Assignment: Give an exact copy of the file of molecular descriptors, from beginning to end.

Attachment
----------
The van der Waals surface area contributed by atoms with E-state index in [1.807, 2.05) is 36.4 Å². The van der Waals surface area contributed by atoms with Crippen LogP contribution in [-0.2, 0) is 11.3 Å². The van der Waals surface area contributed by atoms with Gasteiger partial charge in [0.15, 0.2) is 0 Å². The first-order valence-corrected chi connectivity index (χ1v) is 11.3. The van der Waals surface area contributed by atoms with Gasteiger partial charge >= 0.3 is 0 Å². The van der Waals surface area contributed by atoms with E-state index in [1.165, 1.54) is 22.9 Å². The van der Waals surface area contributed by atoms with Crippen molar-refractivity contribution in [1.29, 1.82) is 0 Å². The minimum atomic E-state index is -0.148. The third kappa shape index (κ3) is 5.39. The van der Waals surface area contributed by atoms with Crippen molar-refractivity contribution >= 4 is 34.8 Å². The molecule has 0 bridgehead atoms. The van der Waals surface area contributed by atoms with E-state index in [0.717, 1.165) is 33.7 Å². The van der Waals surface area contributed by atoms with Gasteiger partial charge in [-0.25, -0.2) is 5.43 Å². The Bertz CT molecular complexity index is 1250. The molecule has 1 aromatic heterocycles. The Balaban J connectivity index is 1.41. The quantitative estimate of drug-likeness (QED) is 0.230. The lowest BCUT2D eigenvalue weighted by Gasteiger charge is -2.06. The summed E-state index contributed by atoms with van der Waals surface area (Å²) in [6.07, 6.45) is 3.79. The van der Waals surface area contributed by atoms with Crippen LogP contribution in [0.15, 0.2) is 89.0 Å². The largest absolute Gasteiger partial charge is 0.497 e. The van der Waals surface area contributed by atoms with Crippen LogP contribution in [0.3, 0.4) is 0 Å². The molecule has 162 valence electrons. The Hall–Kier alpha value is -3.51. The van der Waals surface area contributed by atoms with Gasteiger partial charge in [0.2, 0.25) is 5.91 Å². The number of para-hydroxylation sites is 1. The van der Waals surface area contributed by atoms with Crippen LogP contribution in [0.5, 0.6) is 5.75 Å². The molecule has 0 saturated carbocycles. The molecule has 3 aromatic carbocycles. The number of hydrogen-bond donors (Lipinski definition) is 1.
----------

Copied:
The van der Waals surface area contributed by atoms with E-state index in [1.807, 2.05) is 36.4 Å². The van der Waals surface area contributed by atoms with Crippen LogP contribution in [-0.2, 0) is 11.3 Å². The van der Waals surface area contributed by atoms with Gasteiger partial charge in [0.15, 0.2) is 0 Å². The first-order valence-corrected chi connectivity index (χ1v) is 11.3. The van der Waals surface area contributed by atoms with Gasteiger partial charge >= 0.3 is 0 Å². The van der Waals surface area contributed by atoms with E-state index in [1.165, 1.54) is 22.9 Å². The van der Waals surface area contributed by atoms with Crippen molar-refractivity contribution in [1.29, 1.82) is 0 Å². The minimum atomic E-state index is -0.148. The third kappa shape index (κ3) is 5.39. The van der Waals surface area contributed by atoms with Crippen molar-refractivity contribution >= 4 is 34.8 Å². The molecule has 0 bridgehead atoms. The van der Waals surface area contributed by atoms with E-state index in [0.717, 1.165) is 33.7 Å². The van der Waals surface area contributed by atoms with Gasteiger partial charge in [-0.25, -0.2) is 5.43 Å². The Bertz CT molecular complexity index is 1250. The molecule has 1 aromatic heterocycles. The Balaban J connectivity index is 1.41. The quantitative estimate of drug-likeness (QED) is 0.230. The lowest BCUT2D eigenvalue weighted by Gasteiger charge is -2.06. The summed E-state index contributed by atoms with van der Waals surface area (Å²) in [6.07, 6.45) is 3.79. The van der Waals surface area contributed by atoms with Crippen LogP contribution in [0.15, 0.2) is 89.0 Å². The largest absolute Gasteiger partial charge is 0.497 e. The van der Waals surface area contributed by atoms with Crippen LogP contribution in [0.3, 0.4) is 0 Å². The molecule has 162 valence electrons. The Hall–Kier alpha value is -3.51. The van der Waals surface area contributed by atoms with Gasteiger partial charge in [0.2, 0.25) is 5.91 Å². The number of para-hydroxylation sites is 1. The van der Waals surface area contributed by atoms with Crippen LogP contribution in [0.5, 0.6) is 5.75 Å². The molecule has 0 saturated carbocycles. The molecule has 3 aromatic carbocycles. The number of hydrogen-bond donors (Lipinski definition) is 1.